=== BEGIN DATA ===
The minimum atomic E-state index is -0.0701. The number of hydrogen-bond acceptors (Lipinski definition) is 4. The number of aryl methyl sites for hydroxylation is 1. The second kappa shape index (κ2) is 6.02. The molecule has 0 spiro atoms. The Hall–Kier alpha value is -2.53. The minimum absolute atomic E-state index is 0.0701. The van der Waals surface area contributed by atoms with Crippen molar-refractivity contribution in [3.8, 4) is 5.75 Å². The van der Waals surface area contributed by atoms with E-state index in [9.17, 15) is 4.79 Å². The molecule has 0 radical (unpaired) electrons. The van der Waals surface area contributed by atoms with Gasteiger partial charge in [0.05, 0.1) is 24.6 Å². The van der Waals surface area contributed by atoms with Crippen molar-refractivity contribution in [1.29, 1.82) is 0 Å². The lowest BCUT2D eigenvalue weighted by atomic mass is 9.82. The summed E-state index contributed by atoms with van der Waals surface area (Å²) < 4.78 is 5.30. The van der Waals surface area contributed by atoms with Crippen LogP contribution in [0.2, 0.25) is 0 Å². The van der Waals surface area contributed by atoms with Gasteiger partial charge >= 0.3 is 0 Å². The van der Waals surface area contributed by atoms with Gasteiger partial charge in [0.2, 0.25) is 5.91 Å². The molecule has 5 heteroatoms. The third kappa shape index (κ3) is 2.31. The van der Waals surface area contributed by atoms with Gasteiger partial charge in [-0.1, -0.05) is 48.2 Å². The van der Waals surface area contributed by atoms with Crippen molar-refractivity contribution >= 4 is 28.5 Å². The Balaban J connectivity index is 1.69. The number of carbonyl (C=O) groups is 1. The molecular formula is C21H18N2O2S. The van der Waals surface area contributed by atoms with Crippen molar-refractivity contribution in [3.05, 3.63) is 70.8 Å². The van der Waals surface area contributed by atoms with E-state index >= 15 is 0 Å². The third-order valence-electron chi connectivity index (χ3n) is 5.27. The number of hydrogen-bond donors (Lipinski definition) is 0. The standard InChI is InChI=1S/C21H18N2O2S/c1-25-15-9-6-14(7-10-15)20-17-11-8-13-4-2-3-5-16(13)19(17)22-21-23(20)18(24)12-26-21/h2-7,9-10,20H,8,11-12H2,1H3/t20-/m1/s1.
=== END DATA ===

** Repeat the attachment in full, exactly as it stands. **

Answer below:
The minimum atomic E-state index is -0.0701. The number of hydrogen-bond acceptors (Lipinski definition) is 4. The number of aryl methyl sites for hydroxylation is 1. The second kappa shape index (κ2) is 6.02. The molecule has 0 spiro atoms. The Hall–Kier alpha value is -2.53. The minimum absolute atomic E-state index is 0.0701. The van der Waals surface area contributed by atoms with Crippen molar-refractivity contribution in [3.8, 4) is 5.75 Å². The van der Waals surface area contributed by atoms with E-state index in [9.17, 15) is 4.79 Å². The molecule has 0 radical (unpaired) electrons. The van der Waals surface area contributed by atoms with Gasteiger partial charge in [0.05, 0.1) is 24.6 Å². The van der Waals surface area contributed by atoms with Crippen molar-refractivity contribution in [1.29, 1.82) is 0 Å². The lowest BCUT2D eigenvalue weighted by atomic mass is 9.82. The summed E-state index contributed by atoms with van der Waals surface area (Å²) < 4.78 is 5.30. The van der Waals surface area contributed by atoms with Crippen LogP contribution in [0.2, 0.25) is 0 Å². The van der Waals surface area contributed by atoms with Gasteiger partial charge >= 0.3 is 0 Å². The van der Waals surface area contributed by atoms with Gasteiger partial charge in [0.2, 0.25) is 5.91 Å². The molecule has 5 heteroatoms. The third kappa shape index (κ3) is 2.31. The van der Waals surface area contributed by atoms with Gasteiger partial charge in [-0.1, -0.05) is 48.2 Å². The van der Waals surface area contributed by atoms with Crippen molar-refractivity contribution >= 4 is 28.5 Å². The Balaban J connectivity index is 1.69. The number of carbonyl (C=O) groups is 1. The molecular formula is C21H18N2O2S. The van der Waals surface area contributed by atoms with Crippen molar-refractivity contribution in [3.05, 3.63) is 70.8 Å². The van der Waals surface area contributed by atoms with E-state index >= 15 is 0 Å². The third-order valence-electron chi connectivity index (χ3n) is 5.27. The number of hydrogen-bond donors (Lipinski definition) is 0. The standard InChI is InChI=1S/C21H18N2O2S/c1-25-15-9-6-14(7-10-15)20-17-11-8-13-4-2-3-5-16(13)19(17)22-21-23(20)18(24)12-26-21/h2-7,9-10,20H,8,11-12H2,1H3/t20-/m1/s1.